Precise, facile initial rate measurements

Qingxiu Tang, Thomas S. Leyh

Research output: Contribution to journalArticle

6 Citations (Scopus)

Abstract

Progress curve analysis has been used sparingly in studies of enzyme-catalyzed reactions due largely to the complexity of the integrated rate expressions used in data analysis. Using an experimental design that simplifies the analysis, the advantages and limitations of progress curve experiments are explored in a study of four different enzyme-catalyzed reactions. The approach involves relatively simple protocols, requires 20-25% of the materials, and provides 10- to 20-fold signal enhancements compared to analogous initial rate studies. Product inhibition, which complicates integrated rate analysis, was circumvented using cloned, purified enzymes that remove the products and draw the reaction forward. The resulting progress curves can be transformed into the equivalent of thousands of initial rate and [S] measurements and, due to the absence of product inhibition, are plotted in the familiar, linear double-reciprocal format. Allowing product to accumulate during a reaction produces a continuously changig substrate/product ratio that can be used as the basis for obtaining product inhibition constants and to distinguish among the three classical inhibition mechanisms. Algebraic models describing the double-reciprocal patterns obtained from such inhibition studies are presented. The virtual continuum of substrate concentrations that occurs during a progress curve experiment provides a nearly errorless set of relative concentrations that results in remarkably precise data; kinetic constant standard deviations are on the order of 0.5%.

Original languageEnglish (US)
Pages (from-to)16131-16136
Number of pages6
JournalJournal of Physical Chemistry B
Volume114
Issue number49
DOIs
StatePublished - Dec 16 2010

Fingerprint

Enzymes
products
enzymes
Substrates
curves
Design of experiments
Experiments
Kinetics
format
standard deviation
continuums
augmentation
kinetics

ASJC Scopus subject areas

  • Surfaces, Coatings and Films
  • Physical and Theoretical Chemistry
  • Materials Chemistry

Cite this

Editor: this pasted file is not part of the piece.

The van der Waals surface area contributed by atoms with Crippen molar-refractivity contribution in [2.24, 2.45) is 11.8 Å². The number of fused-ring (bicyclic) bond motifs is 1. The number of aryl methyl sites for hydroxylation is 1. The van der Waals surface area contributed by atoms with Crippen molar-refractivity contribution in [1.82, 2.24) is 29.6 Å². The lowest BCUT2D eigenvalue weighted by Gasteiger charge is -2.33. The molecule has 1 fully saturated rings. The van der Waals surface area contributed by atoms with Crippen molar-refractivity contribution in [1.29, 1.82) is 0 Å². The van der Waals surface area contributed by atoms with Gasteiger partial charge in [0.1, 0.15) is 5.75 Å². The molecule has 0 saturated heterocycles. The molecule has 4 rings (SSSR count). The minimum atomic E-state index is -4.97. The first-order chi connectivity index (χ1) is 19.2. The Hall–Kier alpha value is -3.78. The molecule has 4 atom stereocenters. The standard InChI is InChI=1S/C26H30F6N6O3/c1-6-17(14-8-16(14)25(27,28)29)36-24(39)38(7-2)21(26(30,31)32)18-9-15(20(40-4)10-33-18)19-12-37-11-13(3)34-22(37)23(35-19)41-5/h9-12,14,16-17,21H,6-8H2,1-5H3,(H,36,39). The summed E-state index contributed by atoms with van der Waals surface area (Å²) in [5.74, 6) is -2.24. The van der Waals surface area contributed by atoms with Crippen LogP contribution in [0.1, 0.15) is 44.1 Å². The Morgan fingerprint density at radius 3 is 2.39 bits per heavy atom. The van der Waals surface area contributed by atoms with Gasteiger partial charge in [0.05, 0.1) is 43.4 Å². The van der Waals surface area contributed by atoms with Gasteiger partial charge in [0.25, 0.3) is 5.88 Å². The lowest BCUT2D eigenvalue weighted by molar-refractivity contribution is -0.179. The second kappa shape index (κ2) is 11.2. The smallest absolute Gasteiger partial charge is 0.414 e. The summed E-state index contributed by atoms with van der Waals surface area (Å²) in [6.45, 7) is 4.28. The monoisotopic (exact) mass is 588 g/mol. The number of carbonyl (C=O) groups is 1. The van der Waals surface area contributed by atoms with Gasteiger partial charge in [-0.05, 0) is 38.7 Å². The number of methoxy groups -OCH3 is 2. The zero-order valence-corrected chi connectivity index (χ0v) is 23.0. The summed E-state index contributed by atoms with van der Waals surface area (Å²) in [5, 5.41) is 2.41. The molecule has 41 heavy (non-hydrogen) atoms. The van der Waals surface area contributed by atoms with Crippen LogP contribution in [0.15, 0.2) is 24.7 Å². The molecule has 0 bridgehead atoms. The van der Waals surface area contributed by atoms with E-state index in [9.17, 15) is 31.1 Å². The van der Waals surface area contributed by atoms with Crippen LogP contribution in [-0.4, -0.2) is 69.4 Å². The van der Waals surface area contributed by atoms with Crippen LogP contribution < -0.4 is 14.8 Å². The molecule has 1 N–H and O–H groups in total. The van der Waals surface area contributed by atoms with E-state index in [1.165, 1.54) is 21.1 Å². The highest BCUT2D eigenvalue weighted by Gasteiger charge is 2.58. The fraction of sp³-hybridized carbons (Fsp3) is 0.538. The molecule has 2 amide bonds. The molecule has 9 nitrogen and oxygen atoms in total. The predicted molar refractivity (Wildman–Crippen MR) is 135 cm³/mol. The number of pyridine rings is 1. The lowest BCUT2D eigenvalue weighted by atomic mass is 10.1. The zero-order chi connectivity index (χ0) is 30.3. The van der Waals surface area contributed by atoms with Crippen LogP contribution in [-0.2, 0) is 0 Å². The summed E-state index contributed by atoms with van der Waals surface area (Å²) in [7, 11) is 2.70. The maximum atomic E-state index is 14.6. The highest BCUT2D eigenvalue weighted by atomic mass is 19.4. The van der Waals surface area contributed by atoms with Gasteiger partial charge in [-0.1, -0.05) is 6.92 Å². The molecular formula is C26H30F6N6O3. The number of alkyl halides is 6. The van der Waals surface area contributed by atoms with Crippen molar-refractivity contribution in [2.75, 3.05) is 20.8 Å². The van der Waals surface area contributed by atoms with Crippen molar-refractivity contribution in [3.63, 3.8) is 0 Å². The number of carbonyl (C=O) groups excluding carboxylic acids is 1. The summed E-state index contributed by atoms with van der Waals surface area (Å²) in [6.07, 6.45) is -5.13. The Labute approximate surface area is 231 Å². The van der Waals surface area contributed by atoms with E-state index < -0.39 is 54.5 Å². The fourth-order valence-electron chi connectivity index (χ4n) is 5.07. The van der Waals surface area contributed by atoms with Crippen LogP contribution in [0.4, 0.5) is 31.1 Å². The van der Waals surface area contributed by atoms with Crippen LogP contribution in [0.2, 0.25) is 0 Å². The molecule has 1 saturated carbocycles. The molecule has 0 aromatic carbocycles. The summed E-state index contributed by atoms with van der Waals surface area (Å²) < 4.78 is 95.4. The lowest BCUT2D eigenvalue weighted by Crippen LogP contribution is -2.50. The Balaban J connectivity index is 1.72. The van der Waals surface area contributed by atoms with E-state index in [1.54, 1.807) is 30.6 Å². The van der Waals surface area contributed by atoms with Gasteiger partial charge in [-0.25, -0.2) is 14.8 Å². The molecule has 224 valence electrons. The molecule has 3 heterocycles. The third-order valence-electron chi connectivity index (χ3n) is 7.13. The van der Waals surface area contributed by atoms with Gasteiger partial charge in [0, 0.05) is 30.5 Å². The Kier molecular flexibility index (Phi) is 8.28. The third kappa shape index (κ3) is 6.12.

Precise, facile initial rate measurements. / Tang, Qingxiu; Leyh, Thomas S.

In: Journal of Physical Chemistry B, Vol. 114, No. 49, 16.12.2010, p. 16131-16136.

Research output: Contribution to journalArticle

Tang, Qingxiu ; Leyh, Thomas S. / Precise, facile initial rate measurements. In: Journal of Physical Chemistry B. 2010 ; Vol. 114, No. 49. pp. 16131-16136.
@article{87635d6a5d30483ca7361777e32a8c23,
title = "Precise, facile initial rate measurements",
abstract = "Progress curve analysis has been used sparingly in studies of enzyme-catalyzed reactions due largely to the complexity of the integrated rate expressions used in data analysis. Using an experimental design that simplifies the analysis, the advantages and limitations of progress curve experiments are explored in a study of four different enzyme-catalyzed reactions. The approach involves relatively simple protocols, requires 20-25{\%} of the materials, and provides 10- to 20-fold signal enhancements compared to analogous initial rate studies. Product inhibition, which complicates integrated rate analysis, was circumvented using cloned, purified enzymes that remove the products and draw the reaction forward. The resulting progress curves can be transformed into the equivalent of thousands of initial rate and [S] measurements and, due to the absence of product inhibition, are plotted in the familiar, linear double-reciprocal format. Allowing product to accumulate during a reaction produces a continuously changig substrate/product ratio that can be used as the basis for obtaining product inhibition constants and to distinguish among the three classical inhibition mechanisms. Algebraic models describing the double-reciprocal patterns obtained from such inhibition studies are presented. The virtual continuum of substrate concentrations that occurs during a progress curve experiment provides a nearly errorless set of relative concentrations that results in remarkably precise data; kinetic constant standard deviations are on the order of 0.5{\%}.",